Lemierre syndrome

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Lemierre syndrome
Other names: Lemierre's syndrome,[1] postanginal septicemia,[1] necrobacillosis,[1] septic phlebitis of the internal jugular vein, postanginal sepsis secondary to oropharyngeal infection, Lemierre's disease
Fusobacterium necrophorum, the most common bacteria involved in Lemierre
SpecialtyENT surgery, infectious disease[1]
SymptomsEarly: Fever, neck pain[1]
Later: Pneumonia, pleural empyema, sepsis, brain abscess, septic emboli[1][2]
ComplicationsSeptic shock, end organ failure[2]
Usual onset10 to 35 years old[2]
CausesThroat infection due to Fusobacterium necrophorum[3]
Diagnostic methodBased on symptoms, medical imaging[1]
Differential diagnosisThroat infection, mononucleosis[2]
TreatmentAntibiotics, anticoagulation, surgery[3][1]
Frequency1 to 6 per million people per year[1][3]

Lemierre syndrome is infectious thrombophlebitis of the internal jugular vein.[2][4] Initial symptoms include fever, neck pain, and neck swelling.[1][2] Generally the pain and swelling is one sided and occurs at the angle of the jaw.[2] Later symptoms may include pneumonia, pleural empyema, sepsis, brain abscess, and septic emboli.[1][2] Complications may include septic shock, disseminated intravascular coagulation, and end organ failure.[2]

It most commonly occurs follow a throat infection due to the bacteria Fusobacterium necrophorum.[3] Other bacteria that may be involved include Fusobacterium nucleatum, streptococci, staphylococci, and Klebsiella pneumoniae.[1] The underlying mechanism involves spread of infection to the lateral pharyngeal space.[2] Diagnosis is generally based on symptoms and ultrasound or CT scan; as culture results take around a week.[1]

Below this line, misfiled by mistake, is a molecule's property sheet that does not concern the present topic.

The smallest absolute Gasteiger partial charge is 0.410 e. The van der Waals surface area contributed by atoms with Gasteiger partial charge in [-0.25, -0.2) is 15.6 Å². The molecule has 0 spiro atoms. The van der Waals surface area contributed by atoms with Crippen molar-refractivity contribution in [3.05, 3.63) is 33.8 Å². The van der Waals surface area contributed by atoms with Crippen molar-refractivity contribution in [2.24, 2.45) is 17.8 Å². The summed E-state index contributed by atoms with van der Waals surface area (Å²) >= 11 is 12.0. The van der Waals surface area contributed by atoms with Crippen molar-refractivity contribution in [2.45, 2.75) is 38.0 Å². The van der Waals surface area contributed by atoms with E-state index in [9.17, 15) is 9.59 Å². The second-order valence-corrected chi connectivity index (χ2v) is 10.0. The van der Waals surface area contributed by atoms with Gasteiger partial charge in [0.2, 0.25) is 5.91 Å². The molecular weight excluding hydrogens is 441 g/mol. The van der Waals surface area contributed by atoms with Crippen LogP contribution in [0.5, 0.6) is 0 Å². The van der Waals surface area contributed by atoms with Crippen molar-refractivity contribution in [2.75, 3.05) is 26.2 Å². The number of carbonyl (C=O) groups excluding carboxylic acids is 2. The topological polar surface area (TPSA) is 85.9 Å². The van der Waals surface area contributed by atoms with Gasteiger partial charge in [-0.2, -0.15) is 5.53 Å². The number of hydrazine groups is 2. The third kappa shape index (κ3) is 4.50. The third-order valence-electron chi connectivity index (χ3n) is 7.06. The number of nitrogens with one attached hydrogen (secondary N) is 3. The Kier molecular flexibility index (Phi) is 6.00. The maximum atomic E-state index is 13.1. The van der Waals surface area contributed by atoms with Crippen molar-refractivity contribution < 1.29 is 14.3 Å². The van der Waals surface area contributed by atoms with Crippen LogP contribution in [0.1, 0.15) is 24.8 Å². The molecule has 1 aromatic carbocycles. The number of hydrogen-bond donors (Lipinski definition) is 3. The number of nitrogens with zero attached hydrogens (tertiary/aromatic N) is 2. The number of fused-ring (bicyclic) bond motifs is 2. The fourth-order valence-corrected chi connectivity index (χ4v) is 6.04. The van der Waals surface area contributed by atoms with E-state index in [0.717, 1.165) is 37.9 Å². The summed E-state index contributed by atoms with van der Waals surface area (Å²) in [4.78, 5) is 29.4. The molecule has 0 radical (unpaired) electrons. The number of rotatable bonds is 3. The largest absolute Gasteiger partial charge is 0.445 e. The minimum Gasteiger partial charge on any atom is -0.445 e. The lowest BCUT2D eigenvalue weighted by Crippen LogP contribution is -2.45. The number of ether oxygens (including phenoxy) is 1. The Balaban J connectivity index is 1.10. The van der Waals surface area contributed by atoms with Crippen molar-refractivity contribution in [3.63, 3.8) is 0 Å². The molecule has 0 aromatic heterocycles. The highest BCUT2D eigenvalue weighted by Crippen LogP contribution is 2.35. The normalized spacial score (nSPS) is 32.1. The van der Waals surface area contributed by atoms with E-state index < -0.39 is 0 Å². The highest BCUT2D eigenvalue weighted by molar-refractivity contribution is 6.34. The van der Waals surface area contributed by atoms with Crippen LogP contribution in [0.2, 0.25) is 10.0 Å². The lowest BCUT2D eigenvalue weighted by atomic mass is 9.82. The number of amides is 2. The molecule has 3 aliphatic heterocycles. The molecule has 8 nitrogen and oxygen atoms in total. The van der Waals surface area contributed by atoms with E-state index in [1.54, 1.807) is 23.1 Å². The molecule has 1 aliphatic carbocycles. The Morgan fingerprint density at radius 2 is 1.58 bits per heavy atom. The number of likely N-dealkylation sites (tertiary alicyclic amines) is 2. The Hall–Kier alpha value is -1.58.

Treatment is generally with around two weeks of antibiotics by intravenous followed by up to another six weeks of antibiotics by mouth.[3] Other measures include anticoagulation and surgery to drain any abscesses.[3][1] With treatment, the risk of death is 5 to 18%.[2] Before the availability of antibiotics, the risk of death was 90% over about 2 weeks.[3][1]

Lemierre's syndrome occurs in 1 to 6 per million people per year.[1][3] Young adults males are most commonly affected.[1] In 1936, André Lemierre described 20 cases where throat infections was followed by sepsis.[5][2]

Signs and symptoms

MRI showing multiple epidural and brain abscesses due to Lemierre syndrome

Symptoms of Lemierre's syndrome vary, but usually start with a sore throat, fever, and general body weakness. These are followed by extreme lethargy, spiked fevers, rigors, swollen cervical lymph nodes, and a swollen, tender or painful neck. Often there is abdominal pain, diarrhea, nausea and vomiting during this phase. These signs and symptoms usually occur several days to two weeks after the initial symptoms. Symptoms of pulmonary involvement can be shortness of breath, cough and painful breathing (pleuritic chest pain). Rarely, blood is coughed up. Painful or inflamed joints can occur when the joints are involved.

Septic shock can also arise. This presents with low blood pressure, increased heart rate, decreased urine output and an increased rate of breathing. Some cases will also present with meningitis, which will typically manifest as neck stiffness, headache and sensitivity of the eyes to light. Liver enlargement and spleen enlargement can be found, but are not always associated with liver or spleen abscesses.[6][7] Other symptoms may include: